Brewing Methods

At Living Tea we practice three brewing methods that suit different occasions and tea experiences. Each method has a different focus and will coax out certain qualities in these beautiful leaves.  

Method One: BOWL TEA 

Tea as Invitation into Nature. This method involves large-leaf teas brewed directly in the bowl. It’s the simplest of the methods, and a wonderful place to start a tea practice. As one progresses in the study of tea, it’s important to return to the humble beginning. By cultivating a “beginner’s mind,” we can continue to find new and fresh details in all our activities. For instructions on this first method, start here: 

For leaves in a bowl, we recommend large leaf teas. Here are some suggestions.

Gateway of Spirit Purple Tea

Lilac Bloom White Tea

Welcome Fragrance Oolong


This method is about creating a space for connection, ceremony and meditation. It allows you to brew a greater variety of teas because a filter is crafted into the claybody. Generally, sidehandle tea is ideal for sharing tea in a group of three or more people, using larger bowls of tea that require less exactitude in brewing. 


The Craft and Art of the Perfect Cup

Gongfu can be translated as “skilled discipline.” With this method, we use special purple clay pots and porcelain cups that soften the water and bring out the best qualities in the tea. We pay close attention to the quantity of leaf used, the temperature of the water, and the amount of time that the leaves steep. Gongfu Cha elevates the practice of tea to an art form as we seek to brew the perfect cup of tea. 

Video coming soon


• Use enough leaves to cover the bottom of the teapot while still allowing the bottom to be visible (3-5 grams) • If the tea is bitter, use less leaves, cooler water or steep for a shorter time. • The leaves can remain in the pot and be brewed for more than one day as long as they produce an aromatic and flavorful brew. We suggest using good quality clay teaware, which will produce better tea than metal brewing vessels.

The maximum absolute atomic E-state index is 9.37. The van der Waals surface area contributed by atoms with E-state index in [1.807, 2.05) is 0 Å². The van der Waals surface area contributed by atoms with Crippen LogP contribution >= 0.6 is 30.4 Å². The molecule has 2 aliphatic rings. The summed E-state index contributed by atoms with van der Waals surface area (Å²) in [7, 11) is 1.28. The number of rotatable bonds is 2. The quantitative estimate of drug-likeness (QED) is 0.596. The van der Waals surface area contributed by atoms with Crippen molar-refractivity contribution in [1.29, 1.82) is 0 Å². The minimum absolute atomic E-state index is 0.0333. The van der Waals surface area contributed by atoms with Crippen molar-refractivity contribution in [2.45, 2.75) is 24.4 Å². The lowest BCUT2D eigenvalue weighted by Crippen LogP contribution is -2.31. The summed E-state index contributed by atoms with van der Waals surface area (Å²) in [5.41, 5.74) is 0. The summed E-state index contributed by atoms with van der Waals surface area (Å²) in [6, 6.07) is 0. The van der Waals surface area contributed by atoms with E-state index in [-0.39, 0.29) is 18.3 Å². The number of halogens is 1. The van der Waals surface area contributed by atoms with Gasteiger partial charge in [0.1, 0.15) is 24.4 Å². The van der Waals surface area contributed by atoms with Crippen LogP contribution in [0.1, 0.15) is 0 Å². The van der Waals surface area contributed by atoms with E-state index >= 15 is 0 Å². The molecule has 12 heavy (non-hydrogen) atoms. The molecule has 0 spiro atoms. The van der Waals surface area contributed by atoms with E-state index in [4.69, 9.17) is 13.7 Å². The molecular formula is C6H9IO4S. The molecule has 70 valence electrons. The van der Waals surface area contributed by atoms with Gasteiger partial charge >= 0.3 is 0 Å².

• The first few steepings should be short: 3-6 seconds, gradually getting longer. Living teas can be steeped many times. Every tea is unique. If you listen closely, the tea will tell you how it wishes to be brewed.


• White Tea/Delicate Green Tea: 155-175 F- Shrimp Eyes. Tiny bubbles that resemble shrimp eyes rise to the surface.

• Green Tea: 175-180 F - Crab Eyes. Vertical streams of steam rise. If your green tea is bitter, bring the temp down.

• Oolong Tea: 180- 190 F - Fish Eyes. Larger bubbles rise to the surface with steam that rises in thick columns.

• Dark Teas: 195-205 F (Puerh, Red, Black and Aged Tea): Rope of Pearls. A steady stream of pearl-size bubbles rises to the surface with waves of small bubbles rushing horizontally. Very dark tea can be brewed with water just shy of a rolling boil (212 F).

• Fresh spring water is best as long as it is not too mineral rich, which can affect the texture of the tea. Feel free to reach out to us directly with questions.